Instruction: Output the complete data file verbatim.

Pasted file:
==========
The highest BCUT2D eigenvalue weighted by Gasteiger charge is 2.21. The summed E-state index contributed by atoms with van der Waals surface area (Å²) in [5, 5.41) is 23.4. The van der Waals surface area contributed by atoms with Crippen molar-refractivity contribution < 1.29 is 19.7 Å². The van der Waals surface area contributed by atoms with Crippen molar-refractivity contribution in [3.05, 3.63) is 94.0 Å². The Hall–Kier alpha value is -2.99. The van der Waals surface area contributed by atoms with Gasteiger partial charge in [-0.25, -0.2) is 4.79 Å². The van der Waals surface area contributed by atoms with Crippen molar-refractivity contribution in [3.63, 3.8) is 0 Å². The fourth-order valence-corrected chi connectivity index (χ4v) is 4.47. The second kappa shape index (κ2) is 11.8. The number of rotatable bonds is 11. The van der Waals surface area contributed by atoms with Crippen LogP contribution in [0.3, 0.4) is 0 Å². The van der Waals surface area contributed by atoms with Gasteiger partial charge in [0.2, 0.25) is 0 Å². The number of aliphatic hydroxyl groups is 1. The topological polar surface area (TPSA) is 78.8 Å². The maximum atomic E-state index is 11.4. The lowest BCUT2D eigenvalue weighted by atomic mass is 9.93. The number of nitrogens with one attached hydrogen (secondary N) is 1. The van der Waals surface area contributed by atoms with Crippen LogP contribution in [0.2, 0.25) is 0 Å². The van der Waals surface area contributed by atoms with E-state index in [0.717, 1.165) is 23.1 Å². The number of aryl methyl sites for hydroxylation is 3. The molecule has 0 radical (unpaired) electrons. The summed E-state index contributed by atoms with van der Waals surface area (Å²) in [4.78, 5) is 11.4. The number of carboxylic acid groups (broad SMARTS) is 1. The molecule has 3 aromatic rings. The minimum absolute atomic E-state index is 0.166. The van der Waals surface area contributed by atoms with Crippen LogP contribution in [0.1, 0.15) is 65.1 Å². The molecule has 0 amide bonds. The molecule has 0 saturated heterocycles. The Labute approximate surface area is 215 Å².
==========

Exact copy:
The highest BCUT2D eigenvalue weighted by Gasteiger charge is 2.21. The summed E-state index contributed by atoms with van der Waals surface area (Å²) in [5, 5.41) is 23.4. The van der Waals surface area contributed by atoms with Crippen molar-refractivity contribution < 1.29 is 19.7 Å². The van der Waals surface area contributed by atoms with Crippen molar-refractivity contribution in [3.05, 3.63) is 94.0 Å². The Hall–Kier alpha value is -2.99. The van der Waals surface area contributed by atoms with Gasteiger partial charge in [-0.25, -0.2) is 4.79 Å². The van der Waals surface area contributed by atoms with Crippen molar-refractivity contribution in [3.63, 3.8) is 0 Å². The fourth-order valence-corrected chi connectivity index (χ4v) is 4.47. The second kappa shape index (κ2) is 11.8. The number of rotatable bonds is 11. The van der Waals surface area contributed by atoms with Crippen LogP contribution in [0.3, 0.4) is 0 Å². The van der Waals surface area contributed by atoms with Gasteiger partial charge in [0.2, 0.25) is 0 Å². The number of aliphatic hydroxyl groups is 1. The topological polar surface area (TPSA) is 78.8 Å². The maximum atomic E-state index is 11.4. The lowest BCUT2D eigenvalue weighted by atomic mass is 9.93. The number of nitrogens with one attached hydrogen (secondary N) is 1. The van der Waals surface area contributed by atoms with Crippen LogP contribution in [0.2, 0.25) is 0 Å². The van der Waals surface area contributed by atoms with E-state index in [0.717, 1.165) is 23.1 Å². The number of aryl methyl sites for hydroxylation is 3. The molecule has 0 radical (unpaired) electrons. The summed E-state index contributed by atoms with van der Waals surface area (Å²) in [4.78, 5) is 11.4. The number of carboxylic acid groups (broad SMARTS) is 1. The molecule has 3 aromatic rings. The minimum absolute atomic E-state index is 0.166. The van der Waals surface area contributed by atoms with Crippen LogP contribution in [0.1, 0.15) is 65.1 Å². The molecule has 0 amide bonds. The molecule has 0 saturated heterocycles. The Labute approximate surface area is 215 Å².